Dressed in a dark blue suit, having already removed his brand-new Toronto Blue Jays jersey and the matching cap, A.J. Burnett stood, smiling, in a ballroom at the Anatole Hotel on Tuesday afternoon, the latest piece in Toronto's offseason spending spree.
Had circumstances been decidedly different, Burnett might have been anointed as the newest Washington National at baseball's winter meetings. But the Nationals, in the words of agent Darek Braunecker, made an offer that was "too little, too late," and a realistic opportunity to sign the perceived prize of the free agent pitching class passed in large part because the Nationals are owned by Major League Baseball.
"The ownership deal was a big issue with Darek and I," Burnett said after the Blue Jays announced his five-year, $55 million deal. "They don't have an owner or a stadium in place."
The Nationals, for their part, tried to pick up and move on from their last-gasp entrance into the Burnett sweepstakes, which ultimately came down to the St. Louis Cardinals and the Blue Jays. General Manager Jim Bowden said he made offers to every remaining upper-echelon free agent pitcher Tuesday -- Kevin Millwood, Matt Morris, Kenny Rogers and Jarrod Washburn. But others at the winter meetings predicted that the Nationals' ability to sign any of those players could be hindered by the ownership situation and the political wrangling over the construction of a stadium in the District.
"No question [the lack of ownership] is going to play a role with everybody they have interest in," Braunecker said. "There's no doubt about that. You're entering into a situation where basically there's no assurances, no certainty to any aspect of it. It's a tough battle for them. It's an unfair battle for them, is what it is."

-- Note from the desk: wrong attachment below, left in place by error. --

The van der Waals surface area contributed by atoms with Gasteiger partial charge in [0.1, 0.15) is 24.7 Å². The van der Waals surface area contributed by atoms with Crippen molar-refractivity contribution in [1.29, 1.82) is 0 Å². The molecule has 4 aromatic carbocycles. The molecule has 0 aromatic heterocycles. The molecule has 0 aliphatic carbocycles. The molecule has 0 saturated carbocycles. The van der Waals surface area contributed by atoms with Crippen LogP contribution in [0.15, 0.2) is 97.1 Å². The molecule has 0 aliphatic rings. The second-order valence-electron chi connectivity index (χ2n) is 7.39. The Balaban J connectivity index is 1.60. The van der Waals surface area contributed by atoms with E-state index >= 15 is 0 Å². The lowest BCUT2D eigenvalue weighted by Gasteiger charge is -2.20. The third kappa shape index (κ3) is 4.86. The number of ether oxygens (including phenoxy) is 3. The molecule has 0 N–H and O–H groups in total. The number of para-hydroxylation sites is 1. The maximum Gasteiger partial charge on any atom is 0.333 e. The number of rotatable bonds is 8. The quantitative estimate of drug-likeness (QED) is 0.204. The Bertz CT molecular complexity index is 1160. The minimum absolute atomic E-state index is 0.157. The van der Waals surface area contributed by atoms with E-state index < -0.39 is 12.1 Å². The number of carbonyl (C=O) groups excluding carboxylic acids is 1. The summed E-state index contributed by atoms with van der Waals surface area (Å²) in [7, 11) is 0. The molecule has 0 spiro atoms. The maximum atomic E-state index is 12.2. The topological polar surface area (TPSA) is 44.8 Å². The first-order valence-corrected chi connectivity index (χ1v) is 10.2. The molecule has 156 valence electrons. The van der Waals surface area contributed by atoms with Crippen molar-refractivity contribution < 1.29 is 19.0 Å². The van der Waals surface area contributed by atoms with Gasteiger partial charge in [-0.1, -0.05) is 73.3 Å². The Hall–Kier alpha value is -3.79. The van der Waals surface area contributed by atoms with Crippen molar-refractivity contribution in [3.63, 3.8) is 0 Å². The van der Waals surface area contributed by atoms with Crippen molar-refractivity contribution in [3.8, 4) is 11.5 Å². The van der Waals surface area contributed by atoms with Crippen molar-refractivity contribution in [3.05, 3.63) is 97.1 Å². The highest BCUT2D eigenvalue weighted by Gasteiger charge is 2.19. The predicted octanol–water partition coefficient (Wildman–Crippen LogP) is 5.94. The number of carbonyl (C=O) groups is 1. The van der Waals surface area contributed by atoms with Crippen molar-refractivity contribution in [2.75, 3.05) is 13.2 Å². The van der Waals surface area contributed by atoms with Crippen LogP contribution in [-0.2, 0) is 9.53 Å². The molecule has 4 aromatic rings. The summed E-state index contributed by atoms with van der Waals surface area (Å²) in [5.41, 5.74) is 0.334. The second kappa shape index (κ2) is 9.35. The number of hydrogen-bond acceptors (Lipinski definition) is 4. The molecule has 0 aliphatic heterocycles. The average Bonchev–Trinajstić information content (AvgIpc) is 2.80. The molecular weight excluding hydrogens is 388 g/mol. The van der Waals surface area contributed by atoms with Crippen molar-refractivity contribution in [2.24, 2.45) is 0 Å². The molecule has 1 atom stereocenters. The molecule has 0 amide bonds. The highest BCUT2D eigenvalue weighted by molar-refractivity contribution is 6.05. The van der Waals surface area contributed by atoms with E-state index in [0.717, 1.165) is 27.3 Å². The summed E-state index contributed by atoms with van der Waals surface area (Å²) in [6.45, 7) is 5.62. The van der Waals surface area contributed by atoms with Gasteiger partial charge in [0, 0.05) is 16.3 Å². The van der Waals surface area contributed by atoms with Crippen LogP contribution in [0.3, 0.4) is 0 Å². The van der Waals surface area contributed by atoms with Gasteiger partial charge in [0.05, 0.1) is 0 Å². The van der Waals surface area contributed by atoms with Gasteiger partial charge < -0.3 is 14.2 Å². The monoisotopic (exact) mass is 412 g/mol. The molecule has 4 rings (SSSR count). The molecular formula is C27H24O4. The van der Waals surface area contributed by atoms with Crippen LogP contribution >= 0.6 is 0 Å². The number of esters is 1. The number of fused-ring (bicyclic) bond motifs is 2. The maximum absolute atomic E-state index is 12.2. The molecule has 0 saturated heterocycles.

Even though the Nationals will have roughly $60 million to spend on player payroll -- $7.2 million more than they spent last season -- they could be hindered when they desperately need to land at least one starting pitcher and would very much like to add a leadoff man and a power hitter.
"I feel it's been made very clear by the commissioner's office and by [team president] Tony Tavares that we have the dollars to go get one of these premium pitchers," Bowden said.
The Nationals didn't receive an idea about their payroll until this week. By that point, it was too late to offset the work Braunecker had done with the Blue Jays and Cardinals. And, in the end, the Nationals were short in years (four) and dollars (roughly $40 million). "Certainly, there are things that all clubs fight whether it's geography or lack of winning or finances," Braunecker said. "They're fighting a whole number of issues."
The Nationals should know by Wednesday whether they are in the running for Morris. St. Louis must either sign Morris or offer him arbitration by Wednesday or it loses the right to negotiate with him until May 1. Millwood, who had the best ERA in the American League for Cleveland last season, will almost certainly get four years and well over $40 million, and one Nationals source said the club's offer is more than that. A cheaper option, but one fraught with peril, would be Rogers, the 41-year-old former Texas Ranger who was suspended for shoving a TV cameraman last summer. "It's an issue," Bowden said. Any deal would likely be for one year with incentives.
On other fronts, the Nationals continue to pursue Florida center fielder Juan Pierre via a trade, but the Chicago Cubs appear to be much closer to acquiring the leadoff man. And a source said they have discussed the idea of sending Brad Wilkerson to Pittsburgh for one of the three pitchers the Pirates are dangling -- Kip Wells, Josh Fogg or Mark Redman. They also continue to talk to Arizona about right-hander Javier Vazquez.
Bowden played down rumors that Washington is about to swap outfielder Terrmel Sledge for San Diego leadoff man Dave Roberts.